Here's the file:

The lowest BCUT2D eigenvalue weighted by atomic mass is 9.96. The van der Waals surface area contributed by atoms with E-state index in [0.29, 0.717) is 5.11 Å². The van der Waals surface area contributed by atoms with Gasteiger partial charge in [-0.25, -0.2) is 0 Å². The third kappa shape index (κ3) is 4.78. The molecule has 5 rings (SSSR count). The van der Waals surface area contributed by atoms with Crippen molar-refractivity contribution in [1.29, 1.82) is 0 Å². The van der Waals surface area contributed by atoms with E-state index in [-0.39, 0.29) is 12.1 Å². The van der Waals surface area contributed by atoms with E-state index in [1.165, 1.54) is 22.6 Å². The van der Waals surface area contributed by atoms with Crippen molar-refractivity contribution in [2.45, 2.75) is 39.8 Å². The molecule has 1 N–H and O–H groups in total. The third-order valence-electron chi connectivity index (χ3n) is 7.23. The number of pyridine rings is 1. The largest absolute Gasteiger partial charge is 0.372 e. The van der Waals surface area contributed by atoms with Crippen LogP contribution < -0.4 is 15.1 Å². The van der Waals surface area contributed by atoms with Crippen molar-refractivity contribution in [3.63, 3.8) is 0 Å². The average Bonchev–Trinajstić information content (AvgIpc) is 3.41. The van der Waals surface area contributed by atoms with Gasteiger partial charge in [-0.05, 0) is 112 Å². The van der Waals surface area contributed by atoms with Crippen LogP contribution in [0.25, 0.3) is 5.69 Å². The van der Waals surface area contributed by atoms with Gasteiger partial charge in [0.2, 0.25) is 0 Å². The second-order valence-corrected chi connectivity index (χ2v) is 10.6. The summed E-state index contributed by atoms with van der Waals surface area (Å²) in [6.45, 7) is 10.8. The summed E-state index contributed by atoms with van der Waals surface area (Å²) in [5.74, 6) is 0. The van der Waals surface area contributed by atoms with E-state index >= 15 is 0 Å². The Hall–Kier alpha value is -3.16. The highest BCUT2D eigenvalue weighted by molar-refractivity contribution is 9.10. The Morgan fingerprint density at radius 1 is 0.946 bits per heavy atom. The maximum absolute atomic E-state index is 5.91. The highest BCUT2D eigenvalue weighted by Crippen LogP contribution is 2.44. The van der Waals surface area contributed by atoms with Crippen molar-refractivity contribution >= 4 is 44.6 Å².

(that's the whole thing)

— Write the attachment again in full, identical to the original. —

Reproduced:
The lowest BCUT2D eigenvalue weighted by atomic mass is 9.96. The van der Waals surface area contributed by atoms with E-state index in [0.29, 0.717) is 5.11 Å². The van der Waals surface area contributed by atoms with Gasteiger partial charge in [-0.25, -0.2) is 0 Å². The third kappa shape index (κ3) is 4.78. The molecule has 5 rings (SSSR count). The van der Waals surface area contributed by atoms with Crippen molar-refractivity contribution in [1.29, 1.82) is 0 Å². The van der Waals surface area contributed by atoms with E-state index in [-0.39, 0.29) is 12.1 Å². The van der Waals surface area contributed by atoms with E-state index in [1.165, 1.54) is 22.6 Å². The van der Waals surface area contributed by atoms with Crippen molar-refractivity contribution in [2.45, 2.75) is 39.8 Å². The molecule has 1 N–H and O–H groups in total. The third-order valence-electron chi connectivity index (χ3n) is 7.23. The number of pyridine rings is 1. The largest absolute Gasteiger partial charge is 0.372 e. The van der Waals surface area contributed by atoms with Crippen LogP contribution < -0.4 is 15.1 Å². The van der Waals surface area contributed by atoms with Crippen molar-refractivity contribution in [3.63, 3.8) is 0 Å². The average Bonchev–Trinajstić information content (AvgIpc) is 3.41. The van der Waals surface area contributed by atoms with Gasteiger partial charge in [-0.05, 0) is 112 Å². The van der Waals surface area contributed by atoms with Crippen LogP contribution in [0.25, 0.3) is 5.69 Å². The van der Waals surface area contributed by atoms with Gasteiger partial charge in [0.2, 0.25) is 0 Å². The second-order valence-corrected chi connectivity index (χ2v) is 10.6. The summed E-state index contributed by atoms with van der Waals surface area (Å²) in [6.45, 7) is 10.8. The summed E-state index contributed by atoms with van der Waals surface area (Å²) in [5.74, 6) is 0. The van der Waals surface area contributed by atoms with E-state index >= 15 is 0 Å². The Hall–Kier alpha value is -3.16. The highest BCUT2D eigenvalue weighted by molar-refractivity contribution is 9.10. The Morgan fingerprint density at radius 1 is 0.946 bits per heavy atom. The maximum absolute atomic E-state index is 5.91. The highest BCUT2D eigenvalue weighted by Crippen LogP contribution is 2.44. The van der Waals surface area contributed by atoms with Crippen molar-refractivity contribution >= 4 is 44.6 Å².